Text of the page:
Byron Maxwell wasn’t surprised that he didn’t start at corner Thursday night.
The coaches told him earlier in the week that he’d be on the bench, and Tony Lippett would be on the field, against the Bengals.
Did he think it was deserved?
“It doesn’t matter.”
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Was he angry over the decision?
“It really don’t matter with emotions.”
Maxwell was active Thursday, but by an unofficial count, he did not see the field for a single snap.
Lippett, meanwhile, had ups and downs in the first start of his career. But he didn’t do nearly enough to slow down A.J. Green, who roasted the Dolphins for 173 yards and a touchdown on 10 catches.
“We felt like we wanted to give Tony Lippett a shot, and that was a decision we as a coaching staff decided to make,” Gase said. “The one thing is Byron is going to be here, and Byron is going to come to work. We want him to keep practicing and figuring out a way to get better. ... When we go and play our next game, whoever is out there is who we’re playing that week.”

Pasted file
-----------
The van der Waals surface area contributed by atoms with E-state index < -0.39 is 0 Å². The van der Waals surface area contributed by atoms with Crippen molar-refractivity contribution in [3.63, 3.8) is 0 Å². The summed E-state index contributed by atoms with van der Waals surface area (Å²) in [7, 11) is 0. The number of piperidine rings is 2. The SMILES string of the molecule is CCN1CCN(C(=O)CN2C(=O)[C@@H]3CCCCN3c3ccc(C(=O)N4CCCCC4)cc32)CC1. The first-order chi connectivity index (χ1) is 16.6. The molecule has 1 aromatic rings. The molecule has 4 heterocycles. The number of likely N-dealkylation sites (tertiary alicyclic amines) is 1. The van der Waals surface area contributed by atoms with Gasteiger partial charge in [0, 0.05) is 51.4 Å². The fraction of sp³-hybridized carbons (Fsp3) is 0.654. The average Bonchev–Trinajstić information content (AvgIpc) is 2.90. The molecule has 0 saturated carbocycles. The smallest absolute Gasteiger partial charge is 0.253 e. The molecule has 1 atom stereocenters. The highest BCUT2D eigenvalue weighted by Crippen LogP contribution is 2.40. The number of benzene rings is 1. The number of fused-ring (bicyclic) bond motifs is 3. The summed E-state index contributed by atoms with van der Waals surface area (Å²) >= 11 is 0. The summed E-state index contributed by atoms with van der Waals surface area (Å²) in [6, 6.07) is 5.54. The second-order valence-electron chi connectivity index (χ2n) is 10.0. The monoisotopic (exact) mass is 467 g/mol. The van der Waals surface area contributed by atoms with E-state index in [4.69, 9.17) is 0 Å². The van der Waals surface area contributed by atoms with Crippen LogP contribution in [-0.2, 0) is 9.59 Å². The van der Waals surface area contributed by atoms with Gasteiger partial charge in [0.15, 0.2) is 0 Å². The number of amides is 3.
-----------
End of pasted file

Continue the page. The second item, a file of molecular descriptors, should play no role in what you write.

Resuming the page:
Benching Maxwell is a major statement by Gase. Maxwell has the Dolphins’ sixth-highest salary cap figure in 2016 ($8.5 million, all in base salary).
And he needs to play much better if he wants to earn the $8.5 million he’s due next year. The Dolphins can wipe all but $3 million of that off the books by cutting him.
“We get back to work,” Maxwell said. “We come back Monday. That’s what I’ll do, and that’s what the team’s going to do. Most important thing is winning, getting the season back together, and win some games. That’s the most important thing.”